So then I decided to contact the new owner to see if he will refund me, but I don’t have a good feeling that he will. In this circumstance, no one wants to take responsibility. I was right. No refund coming.
I like to think that they both had good intentions at the start, but what they are now forgetting is the customer who gets caught in the middle – me and everyone else that purchased this product in the first place.
I must admit that this is not the first time this has happened to me. I purchased a sales page tool in the past, only to learn that it too was no longer going to be supported in the future.
So, knowing this, I thought I would offer some recommendations for you to consider when you are bombarded by emails from so many people all the time trying to sell you stuff online. Here they are:
1. Buy digital software from tried and tested sources.
In other words, if the software has been around for years, it probably has a good track record. Buy that software instead of the newest, shiniest software that comes your way. There is an exception to this rule. There are some very good people who are coming out with new software from time to time, who I know will do their best to keep you, the customer, happy. I list one person at the end of this post who I would wholeheartedly recommend to you.
2. Be wary of one-time fees when they say that you will get lifetime updates.
Yes, we all want to avoid having to pay yearly fees, but in many cases, this is what covers the cost of development, updates, and technical support. Again, there are always exceptions. There are many good products that offer lifetime updates at no additional cost, but it’s just important to do your homework before handing over your hard-earned money.
3. Watch out for emails from marketers who are always trying to sell you things that every Tom, Dick, and Harry puts out there.
You’ll notice that when I email you offers, I only tell you about people that I do business with or trust completely. There are a lot of new offers always coming across my desk, but unless I know that they are truly good, I will not tell you about them. Maintaining your trust and a good reputation is key to me.
4. Please quit buying every new thing that comes your way.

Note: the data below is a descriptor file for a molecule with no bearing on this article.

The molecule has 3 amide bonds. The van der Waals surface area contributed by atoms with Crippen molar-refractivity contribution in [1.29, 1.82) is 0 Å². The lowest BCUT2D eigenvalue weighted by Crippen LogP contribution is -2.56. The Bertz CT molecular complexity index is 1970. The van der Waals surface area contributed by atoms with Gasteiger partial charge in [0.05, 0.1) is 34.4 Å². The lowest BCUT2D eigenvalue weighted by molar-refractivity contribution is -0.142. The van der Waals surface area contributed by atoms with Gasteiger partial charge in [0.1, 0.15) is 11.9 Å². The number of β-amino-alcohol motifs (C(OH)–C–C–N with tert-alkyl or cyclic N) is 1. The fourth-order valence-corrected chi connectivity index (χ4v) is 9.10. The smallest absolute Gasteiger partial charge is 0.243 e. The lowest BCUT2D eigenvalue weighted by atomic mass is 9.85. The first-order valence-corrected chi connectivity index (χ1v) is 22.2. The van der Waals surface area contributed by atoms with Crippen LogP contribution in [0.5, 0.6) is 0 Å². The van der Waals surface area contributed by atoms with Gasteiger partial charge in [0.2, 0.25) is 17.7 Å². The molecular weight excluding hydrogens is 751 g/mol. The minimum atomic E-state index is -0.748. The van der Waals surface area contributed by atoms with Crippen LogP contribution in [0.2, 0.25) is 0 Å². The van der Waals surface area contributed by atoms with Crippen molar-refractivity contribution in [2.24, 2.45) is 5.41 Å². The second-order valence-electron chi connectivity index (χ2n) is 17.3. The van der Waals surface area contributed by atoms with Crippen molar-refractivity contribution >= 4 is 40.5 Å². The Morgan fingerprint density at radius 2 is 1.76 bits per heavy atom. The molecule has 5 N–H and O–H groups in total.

There are so many people who are quick to take your money, but won’t deliver (like I found out in this situation).
To say that I am disappointed with the support I received from both these business owners is an understatement. I trusted these people, and they let me down. I hope that I can save you the same kind of disappointment that I experienced. So please be careful of those that surround us. They do not all have our best interests at heart.
To be fair, I do understand that a long time has gone by since I first made the purchase in March 2013. I asked some other experienced trusted marketers what could have made this situation better, and they mentioned that both businesses could have tried to offer some other form of compensation – perhaps another one of their products – to make up for the bad experience I have had to endure. I thought that was a good idea, even though that was not my intent. But maybe it would have made me feel just a little better about my experience dealing with them.
Oh, well. Live and learn. Have you had any similar experiences?
If you are looking for a trusted and recommended software provider, Lynette is one that I have purchased from and had very good support. You can see what she has to offer here:
http://www.kimloves.com/lyn (Tip: Click on the Techbased Plugins logo in the top left of the site, and it will take you to the main site where there a couple a FREE plugins that you can get).